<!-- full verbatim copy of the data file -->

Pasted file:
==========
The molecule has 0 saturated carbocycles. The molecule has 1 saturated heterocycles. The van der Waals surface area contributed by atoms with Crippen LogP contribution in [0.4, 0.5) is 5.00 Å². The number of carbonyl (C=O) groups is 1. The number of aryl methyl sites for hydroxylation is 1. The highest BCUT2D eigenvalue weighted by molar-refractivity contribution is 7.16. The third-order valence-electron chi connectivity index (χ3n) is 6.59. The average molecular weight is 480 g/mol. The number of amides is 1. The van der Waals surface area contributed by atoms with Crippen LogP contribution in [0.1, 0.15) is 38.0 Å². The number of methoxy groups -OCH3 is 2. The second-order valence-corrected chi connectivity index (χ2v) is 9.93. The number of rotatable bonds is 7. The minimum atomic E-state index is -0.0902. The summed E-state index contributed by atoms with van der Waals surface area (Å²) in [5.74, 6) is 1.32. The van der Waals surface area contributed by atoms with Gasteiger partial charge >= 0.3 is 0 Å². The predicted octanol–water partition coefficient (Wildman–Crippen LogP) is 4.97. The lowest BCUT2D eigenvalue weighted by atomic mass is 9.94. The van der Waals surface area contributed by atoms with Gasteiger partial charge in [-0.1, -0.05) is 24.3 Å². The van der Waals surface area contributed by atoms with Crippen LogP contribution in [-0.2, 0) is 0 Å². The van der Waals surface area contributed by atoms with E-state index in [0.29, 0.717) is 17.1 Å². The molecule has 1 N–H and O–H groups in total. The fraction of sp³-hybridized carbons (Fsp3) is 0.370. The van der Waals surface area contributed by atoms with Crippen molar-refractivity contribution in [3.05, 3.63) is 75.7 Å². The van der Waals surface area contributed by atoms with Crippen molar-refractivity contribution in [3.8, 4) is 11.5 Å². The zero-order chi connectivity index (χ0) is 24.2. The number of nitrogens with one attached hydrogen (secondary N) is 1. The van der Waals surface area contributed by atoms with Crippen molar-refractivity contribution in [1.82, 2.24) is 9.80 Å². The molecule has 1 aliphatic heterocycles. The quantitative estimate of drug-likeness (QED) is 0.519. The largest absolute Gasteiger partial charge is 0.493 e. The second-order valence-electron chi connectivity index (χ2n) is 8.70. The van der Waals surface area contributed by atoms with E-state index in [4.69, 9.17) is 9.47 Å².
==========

The molecule has 0 saturated carbocycles. The molecule has 1 saturated heterocycles. The van der Waals surface area contributed by atoms with Crippen LogP contribution in [0.4, 0.5) is 5.00 Å². The number of carbonyl (C=O) groups is 1. The number of aryl methyl sites for hydroxylation is 1. The highest BCUT2D eigenvalue weighted by molar-refractivity contribution is 7.16. The third-order valence-electron chi connectivity index (χ3n) is 6.59. The average molecular weight is 480 g/mol. The number of amides is 1. The van der Waals surface area contributed by atoms with Crippen LogP contribution in [0.1, 0.15) is 38.0 Å². The number of methoxy groups -OCH3 is 2. The second-order valence-corrected chi connectivity index (χ2v) is 9.93. The number of rotatable bonds is 7. The minimum atomic E-state index is -0.0902. The summed E-state index contributed by atoms with van der Waals surface area (Å²) in [5.74, 6) is 1.32. The van der Waals surface area contributed by atoms with Gasteiger partial charge >= 0.3 is 0 Å². The predicted octanol–water partition coefficient (Wildman–Crippen LogP) is 4.97. The lowest BCUT2D eigenvalue weighted by atomic mass is 9.94. The van der Waals surface area contributed by atoms with Gasteiger partial charge in [-0.1, -0.05) is 24.3 Å². The van der Waals surface area contributed by atoms with Crippen LogP contribution in [-0.2, 0) is 0 Å². The van der Waals surface area contributed by atoms with E-state index in [0.29, 0.717) is 17.1 Å². The molecule has 1 N–H and O–H groups in total. The fraction of sp³-hybridized carbons (Fsp3) is 0.370. The van der Waals surface area contributed by atoms with Crippen molar-refractivity contribution in [3.05, 3.63) is 75.7 Å². The van der Waals surface area contributed by atoms with Crippen molar-refractivity contribution in [3.8, 4) is 11.5 Å². The zero-order chi connectivity index (χ0) is 24.2. The number of nitrogens with one attached hydrogen (secondary N) is 1. The van der Waals surface area contributed by atoms with Crippen molar-refractivity contribution in [1.82, 2.24) is 9.80 Å². The molecule has 1 aliphatic heterocycles. The quantitative estimate of drug-likeness (QED) is 0.519. The largest absolute Gasteiger partial charge is 0.493 e. The second-order valence-electron chi connectivity index (χ2n) is 8.70. The van der Waals surface area contributed by atoms with E-state index in [4.69, 9.17) is 9.47 Å².